“Commercial just came on TV with a coffin saying we should take Covid seriously… 0 consideration for those of us fighting for every breath,” wrote Stephen Desfosses in a series of exchanges that began last Christmas Eve as his condition steadily worsened in a hospital in Massachusetts.
“Your husband is going… [be] changed forever no matter what… my life flashed before my eyes and man it’s scary,” he wrote in another message, his wife posted to Facebook last summer.
According to ODMP, there were 245 deaths by law enforcement officers from Covid-19 in 2020.
The coronavirus has become the leading cause of death for officers, despite law enforcement being among the first to qualify for the vaccine in late 2020. The total stands at 476 Covid-19-related deaths since the start of the pandemic, compared to 94 from gunfire during the same period.
“If you’re serious about your commitment to protecting the public…and if you’re serious about your personal obligations to your family, that should be enough,” Jessica Desfosses said in a plea for police officers to get vaccinated. .
The reasons put forward for vaccine resistance among law enforcement officers range from disinformation to mistrust in the science of the vaccines.
The debate reflects growing national tensions between unions and employers as cities and businesses seek to enforce vaccine mandates.
“You weren’t hired for this job. This is something you volunteer to do,” said Charles Ramsey, a former Washington, DC police chief and CNN law enforcement analyst. “You understand that when you take the job, it will take some sacrifice on your part in many different ways.”
Police unions challenge Covid mandates
Lightfoot on Friday accused police union chairman John Catanzara of trying to “provoke a riot” by telling officers to ignore a deadline to report vaccine status.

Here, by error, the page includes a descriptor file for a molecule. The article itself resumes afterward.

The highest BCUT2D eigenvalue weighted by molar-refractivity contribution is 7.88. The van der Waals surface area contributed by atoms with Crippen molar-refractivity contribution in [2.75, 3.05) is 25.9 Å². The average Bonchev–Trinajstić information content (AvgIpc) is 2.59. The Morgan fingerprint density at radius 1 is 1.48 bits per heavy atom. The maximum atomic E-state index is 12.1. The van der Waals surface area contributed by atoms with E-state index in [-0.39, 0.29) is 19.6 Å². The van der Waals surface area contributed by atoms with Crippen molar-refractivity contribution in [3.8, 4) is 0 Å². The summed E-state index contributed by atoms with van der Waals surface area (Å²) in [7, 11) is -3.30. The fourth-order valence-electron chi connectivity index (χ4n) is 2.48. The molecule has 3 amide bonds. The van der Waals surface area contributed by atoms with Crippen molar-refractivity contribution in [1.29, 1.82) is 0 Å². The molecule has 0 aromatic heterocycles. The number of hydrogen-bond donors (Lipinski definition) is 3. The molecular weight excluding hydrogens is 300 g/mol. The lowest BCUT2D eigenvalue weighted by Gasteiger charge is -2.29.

The city filed a complaint alleging that the union “encouraged a work stoppage or strike”. A Cook County Circuit judge ruled Friday night that Catanzara should not make public statements encouraging members to fail to comply with vaccination policies.
Catanzara “has never been involved in, has never supported or encouraged a work stoppage,” a union statement said on Friday.
Chicago officials had a midnight deadline Thursday to disclose their vaccine status or be placed on unpaid leave, Catanzara said earlier this week.
Lightfoot said the city would take the weekend to check with cops who failed to comply. She said officers should report for duty until they are told by supervisors that they have been placed on leave.
In Miami, agents oppose a vaccine mandate. In Pittsburgh, the chief of police sent emails encouraging officers to protect themselves as the Delta variant spiked Covid-19 cases.
In Seattle, police had “all non-patrol sworn personnel, detectives, training, support personnel” ready to respond to emergency calls ahead of Monday’s vaccination mandate deadline, Sgt. Randy Huserik, a spokesperson.
The Seattle Mayor’s office said nearly 140 officers had not been vaccinated or had not applied for a waiver. Huserik said about 320 officers had already left the police force as of early 2020.
Seattle could begin separating officers from the department after the deadline, according to police union president Mike Solan.
“If we lose more than 300 people because of this mandate, this public security crisis that we are experiencing will seem child’s play,” Solan said.
Loss of ‘outstanding officer’ hits home
All over the US, law enforcement has begged cops who are still hesitant to get the shot. Yet many unions and their affiliate officials continue to push back.